Thursday, May 21, 2015

Three Eggs In a Peppermint Patch

All the animals of the Bear's small freehold of Zoar are quite friendly. (Except for the rooster.) In fact one of our goats is so friendly we re-named him to The People's Goat. But for sheer enthusiasm none can compare with The Friendliest Hen In the World. (Yes, that's her name.) When she spies anyone with her bright chicken eye she runs straight to them, her fluffy golden wings outstretched like a child who wants to be picked up.

Of course even The Friendliest Hen In the World has to pull her weight around the farm. She is a layer. Last week it was apparent that egg production was a bit off. A pall of suspicion fell over the hen house. Who was the slacker?

It turned out The Friendliest Hen In the World had gone rogue. She had a nice little clutch of three eggs in a peppermint patch. Poor thing. She was just trying to become a mother. But on a farm, rules are rules and eggs are for breakfast. No exception, even for The Friendliest Hen In the World.

Monday, May 18, 2015

Germans: Now Screwing Up 21st Century, Too


This is the problem: beer-fueled, lascivious folk dancing.

Cardinal Marx is waving the results of that mischievous survey on the family at the Pope, while threatening that Germany is "not a branch of Rome." Cardinal Marx may speak closer to the truth than he knows. What the Germans want, apparently, is the blessing of mutual sodomy pacts, remarriage in the Church after divorce, and communion for non-Catholic spouses.

Meanwhile Germany isn't competent to decide these issues since only 54% of priests bother to go to confession even once a year, only 58% pray daily, 60% of their parishioners don't believe in life after death, and 66% don't believe in the resurrection of Christ! Yep, just the kind of mature Catholics who can be trusted to reset Catholic moral teaching.

St. Corbinian had similar troubles with the Germans in Cardinal Marx's very own see, Munich-Freising. Only he was a saint. And he had a pet Bear. Ironically, St. Corbinian condemned the wicked marriage of the local warlord and had to flee for his life. Cardinal Marx would probably be fine with blessing it.

Can anyone connect the dots from Pope Francis' support of Cardinal Kasper on these same issues to Cardinal Marx thinking now is the moment to move?

Read the full story here at Rorate Caeli .

A Strange Experience

The Bear and his mate were in the St. Louis area, and stopped to eat on the east side of the Mississippi at a Thai restaurant. As the Bear made his way to the restroom to wash his paws, he passed a man sitting at a booth with a little girl. If you had to pick a celebrity to describe him you might pick Kenny Rogers, although you wouldn't be real close. He had a blue shirt on.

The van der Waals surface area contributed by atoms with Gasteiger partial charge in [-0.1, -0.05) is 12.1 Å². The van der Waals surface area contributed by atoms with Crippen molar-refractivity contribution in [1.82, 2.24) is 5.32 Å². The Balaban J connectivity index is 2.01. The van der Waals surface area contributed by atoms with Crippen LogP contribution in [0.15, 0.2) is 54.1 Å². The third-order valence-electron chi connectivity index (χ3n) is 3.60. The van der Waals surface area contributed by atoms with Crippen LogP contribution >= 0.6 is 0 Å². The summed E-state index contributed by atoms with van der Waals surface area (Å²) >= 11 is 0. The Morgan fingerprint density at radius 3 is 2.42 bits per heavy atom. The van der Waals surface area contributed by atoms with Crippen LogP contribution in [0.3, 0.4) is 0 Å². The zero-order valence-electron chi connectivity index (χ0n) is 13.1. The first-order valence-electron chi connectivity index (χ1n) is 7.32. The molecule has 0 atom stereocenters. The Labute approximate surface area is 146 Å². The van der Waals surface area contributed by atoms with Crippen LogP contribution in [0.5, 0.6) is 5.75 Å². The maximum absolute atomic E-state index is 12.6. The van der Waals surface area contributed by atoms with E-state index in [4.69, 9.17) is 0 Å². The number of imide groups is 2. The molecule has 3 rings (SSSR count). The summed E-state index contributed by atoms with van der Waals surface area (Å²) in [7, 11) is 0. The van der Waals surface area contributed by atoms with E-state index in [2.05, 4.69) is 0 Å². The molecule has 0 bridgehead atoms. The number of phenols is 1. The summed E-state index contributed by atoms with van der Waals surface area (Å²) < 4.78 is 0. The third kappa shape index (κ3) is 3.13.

We were still waiting for someone to take our order when the man stepped up and asked to have a word with the Bear. Being the obliging sort, the Bear started to get up, but no, he said, that wasn't necessary. He put his hand on the Bear's shoulder and first announced he (the man) had been cured of cancer. Then he prayed for the Bear. It started something like this:

"Heavenly Father, I don't know what's ailing this Bear, but You do."

Really that's all the Bear remembers, but the gist of it was that the Bear gets to feeling better.

Then he just left, without saying goodbye, as least so far as the Bear can remember.

The Bear pondered the sincerity, spontaneity, and courage of the act, not to mention the kindness. He also considered how accurate the prayer was. Without going into non-blog territory, you may have noticed SCB hasn't been tended as diligently as it has been in the past.

The Bear doesn't have any more to say about it; res ipsa loquitur, as lawyers say.

Tuesday, May 12, 2015

New Survey Shows U.S. Church in Decline


A new survey by the Pew Research Center shows Christianity in decline in America. The news is especially bad for mainline Protestant churches and the Roman Catholic Church. These have dropped about 3 percentage points since 2007. The median age of adult Catholics rose from from 45 to 49. That means the Church is getting older.

There are also roughly 3 million fewer American Catholics than in 2007. When you account for margins of error and other factors, though, the loss may have been "just" 1 million. In general, Catholic numbers have been more stable over the long term as compared to the steady decline of mainline Protestants, but that appears to have changed.

Evangelical Protestants fared the best, dropping only a point.

One-third of American adults say they were raised Catholic. Among that group, fully 41% no longer identify with Catholicism. So 12.9% of adult Americans are former Catholics, whereas only 2% have converted to Catholicism from another religion. Pew says "no other religious group in the survey has such a lopsided ration of losses to gains."

Evangelical Protestants, on the other hand, have picked up more than they have lost, the only group to do so.

The West has the greatest non-affiliated (i.e. no declared belief) population, at 25%.

What the Bear finds most interesting is that Catholic Church and the mainline Protestant churches -- which the Catholic Church has tried to model itself after -- show an almost identical rate of decline at approximately 3 percent.

It isn't sundown on the Church in America, but it is later in the day than you think.